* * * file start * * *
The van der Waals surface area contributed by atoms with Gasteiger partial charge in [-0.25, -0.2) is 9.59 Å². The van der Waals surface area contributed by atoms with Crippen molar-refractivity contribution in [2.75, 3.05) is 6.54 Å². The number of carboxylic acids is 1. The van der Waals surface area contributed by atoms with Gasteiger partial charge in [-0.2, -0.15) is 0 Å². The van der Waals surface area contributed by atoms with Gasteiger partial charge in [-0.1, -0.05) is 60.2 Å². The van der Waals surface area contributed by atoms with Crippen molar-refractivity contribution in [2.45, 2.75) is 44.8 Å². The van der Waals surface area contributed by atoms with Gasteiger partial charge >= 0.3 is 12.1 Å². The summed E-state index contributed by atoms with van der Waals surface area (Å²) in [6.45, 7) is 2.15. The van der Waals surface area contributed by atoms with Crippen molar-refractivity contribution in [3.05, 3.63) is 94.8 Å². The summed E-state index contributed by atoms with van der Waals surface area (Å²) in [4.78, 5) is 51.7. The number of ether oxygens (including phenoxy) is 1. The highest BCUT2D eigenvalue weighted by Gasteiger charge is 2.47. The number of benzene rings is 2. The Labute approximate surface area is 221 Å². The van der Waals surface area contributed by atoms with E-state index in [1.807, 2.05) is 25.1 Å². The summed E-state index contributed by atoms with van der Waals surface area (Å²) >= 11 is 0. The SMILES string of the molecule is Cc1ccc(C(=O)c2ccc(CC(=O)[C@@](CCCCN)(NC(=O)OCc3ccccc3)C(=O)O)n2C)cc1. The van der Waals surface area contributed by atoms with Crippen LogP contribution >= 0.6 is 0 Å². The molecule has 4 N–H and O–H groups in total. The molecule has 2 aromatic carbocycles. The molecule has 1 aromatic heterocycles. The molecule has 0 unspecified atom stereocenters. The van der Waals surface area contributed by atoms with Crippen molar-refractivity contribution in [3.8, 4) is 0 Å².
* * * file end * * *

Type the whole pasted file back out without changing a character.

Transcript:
The van der Waals surface area contributed by atoms with Gasteiger partial charge in [-0.25, -0.2) is 9.59 Å². The van der Waals surface area contributed by atoms with Crippen molar-refractivity contribution in [2.75, 3.05) is 6.54 Å². The number of carboxylic acids is 1. The van der Waals surface area contributed by atoms with Gasteiger partial charge in [-0.2, -0.15) is 0 Å². The van der Waals surface area contributed by atoms with Gasteiger partial charge in [-0.1, -0.05) is 60.2 Å². The van der Waals surface area contributed by atoms with Crippen molar-refractivity contribution in [2.45, 2.75) is 44.8 Å². The van der Waals surface area contributed by atoms with Gasteiger partial charge >= 0.3 is 12.1 Å². The summed E-state index contributed by atoms with van der Waals surface area (Å²) in [6.45, 7) is 2.15. The van der Waals surface area contributed by atoms with Crippen molar-refractivity contribution in [3.05, 3.63) is 94.8 Å². The summed E-state index contributed by atoms with van der Waals surface area (Å²) in [4.78, 5) is 51.7. The number of ether oxygens (including phenoxy) is 1. The highest BCUT2D eigenvalue weighted by Gasteiger charge is 2.47. The number of benzene rings is 2. The Labute approximate surface area is 221 Å². The van der Waals surface area contributed by atoms with E-state index in [1.807, 2.05) is 25.1 Å². The summed E-state index contributed by atoms with van der Waals surface area (Å²) >= 11 is 0. The SMILES string of the molecule is Cc1ccc(C(=O)c2ccc(CC(=O)[C@@](CCCCN)(NC(=O)OCc3ccccc3)C(=O)O)n2C)cc1. The van der Waals surface area contributed by atoms with Crippen LogP contribution >= 0.6 is 0 Å². The molecule has 4 N–H and O–H groups in total. The molecule has 2 aromatic carbocycles. The molecule has 1 aromatic heterocycles. The molecule has 0 unspecified atom stereocenters. The van der Waals surface area contributed by atoms with Crippen molar-refractivity contribution in [3.8, 4) is 0 Å².